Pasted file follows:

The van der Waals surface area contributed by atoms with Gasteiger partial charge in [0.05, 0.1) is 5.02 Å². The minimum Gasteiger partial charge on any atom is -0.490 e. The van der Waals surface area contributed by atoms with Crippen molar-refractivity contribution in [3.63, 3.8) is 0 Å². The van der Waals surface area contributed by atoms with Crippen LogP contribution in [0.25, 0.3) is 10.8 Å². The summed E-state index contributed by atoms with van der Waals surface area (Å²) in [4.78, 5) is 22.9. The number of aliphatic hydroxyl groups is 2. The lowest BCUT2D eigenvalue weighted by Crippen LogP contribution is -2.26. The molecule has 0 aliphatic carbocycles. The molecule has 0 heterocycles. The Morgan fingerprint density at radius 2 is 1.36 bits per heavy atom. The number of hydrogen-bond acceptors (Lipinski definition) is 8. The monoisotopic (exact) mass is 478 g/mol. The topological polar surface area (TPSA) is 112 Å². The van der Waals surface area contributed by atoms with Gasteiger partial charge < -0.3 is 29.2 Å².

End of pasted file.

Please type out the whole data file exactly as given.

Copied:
The van der Waals surface area contributed by atoms with Gasteiger partial charge in [0.05, 0.1) is 5.02 Å². The minimum Gasteiger partial charge on any atom is -0.490 e. The van der Waals surface area contributed by atoms with Crippen molar-refractivity contribution in [3.63, 3.8) is 0 Å². The van der Waals surface area contributed by atoms with Crippen LogP contribution in [0.25, 0.3) is 10.8 Å². The summed E-state index contributed by atoms with van der Waals surface area (Å²) in [4.78, 5) is 22.9. The number of aliphatic hydroxyl groups is 2. The lowest BCUT2D eigenvalue weighted by Crippen LogP contribution is -2.26. The molecule has 0 aliphatic carbocycles. The molecule has 0 heterocycles. The Morgan fingerprint density at radius 2 is 1.36 bits per heavy atom. The number of hydrogen-bond acceptors (Lipinski definition) is 8. The monoisotopic (exact) mass is 478 g/mol. The topological polar surface area (TPSA) is 112 Å². The van der Waals surface area contributed by atoms with Gasteiger partial charge < -0.3 is 29.2 Å².